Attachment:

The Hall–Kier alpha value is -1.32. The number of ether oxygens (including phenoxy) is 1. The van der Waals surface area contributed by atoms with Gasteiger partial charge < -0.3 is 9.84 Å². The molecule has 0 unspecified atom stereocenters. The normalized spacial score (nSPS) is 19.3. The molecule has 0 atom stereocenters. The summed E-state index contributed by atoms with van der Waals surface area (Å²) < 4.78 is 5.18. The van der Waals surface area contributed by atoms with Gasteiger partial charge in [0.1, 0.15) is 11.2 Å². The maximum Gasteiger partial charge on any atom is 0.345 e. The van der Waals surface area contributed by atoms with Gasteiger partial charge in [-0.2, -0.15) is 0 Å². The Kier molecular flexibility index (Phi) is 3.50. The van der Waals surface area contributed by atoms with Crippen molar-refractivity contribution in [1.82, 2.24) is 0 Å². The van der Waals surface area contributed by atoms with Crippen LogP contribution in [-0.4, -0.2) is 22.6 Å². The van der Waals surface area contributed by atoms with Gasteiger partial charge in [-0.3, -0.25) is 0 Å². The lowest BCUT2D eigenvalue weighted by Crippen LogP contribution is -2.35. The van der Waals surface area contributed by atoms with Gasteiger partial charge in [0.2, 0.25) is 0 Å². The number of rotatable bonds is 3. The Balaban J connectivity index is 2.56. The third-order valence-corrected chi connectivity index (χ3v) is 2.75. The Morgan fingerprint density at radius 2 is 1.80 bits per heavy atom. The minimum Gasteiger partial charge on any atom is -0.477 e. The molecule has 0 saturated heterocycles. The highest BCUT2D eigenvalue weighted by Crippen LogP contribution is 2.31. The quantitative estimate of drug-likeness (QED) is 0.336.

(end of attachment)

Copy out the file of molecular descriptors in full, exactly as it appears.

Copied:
The Hall–Kier alpha value is -1.32. The number of ether oxygens (including phenoxy) is 1. The van der Waals surface area contributed by atoms with Gasteiger partial charge < -0.3 is 9.84 Å². The molecule has 0 unspecified atom stereocenters. The normalized spacial score (nSPS) is 19.3. The molecule has 0 atom stereocenters. The summed E-state index contributed by atoms with van der Waals surface area (Å²) < 4.78 is 5.18. The van der Waals surface area contributed by atoms with Gasteiger partial charge in [0.1, 0.15) is 11.2 Å². The maximum Gasteiger partial charge on any atom is 0.345 e. The van der Waals surface area contributed by atoms with Gasteiger partial charge in [-0.2, -0.15) is 0 Å². The Kier molecular flexibility index (Phi) is 3.50. The van der Waals surface area contributed by atoms with Crippen molar-refractivity contribution in [1.82, 2.24) is 0 Å². The van der Waals surface area contributed by atoms with Crippen LogP contribution in [-0.4, -0.2) is 22.6 Å². The van der Waals surface area contributed by atoms with Gasteiger partial charge in [-0.3, -0.25) is 0 Å². The lowest BCUT2D eigenvalue weighted by Crippen LogP contribution is -2.35. The van der Waals surface area contributed by atoms with Gasteiger partial charge in [0.2, 0.25) is 0 Å². The number of rotatable bonds is 3. The Balaban J connectivity index is 2.56. The third-order valence-corrected chi connectivity index (χ3v) is 2.75. The Morgan fingerprint density at radius 2 is 1.80 bits per heavy atom. The minimum Gasteiger partial charge on any atom is -0.477 e. The molecule has 0 saturated heterocycles. The highest BCUT2D eigenvalue weighted by Crippen LogP contribution is 2.31. The quantitative estimate of drug-likeness (QED) is 0.336.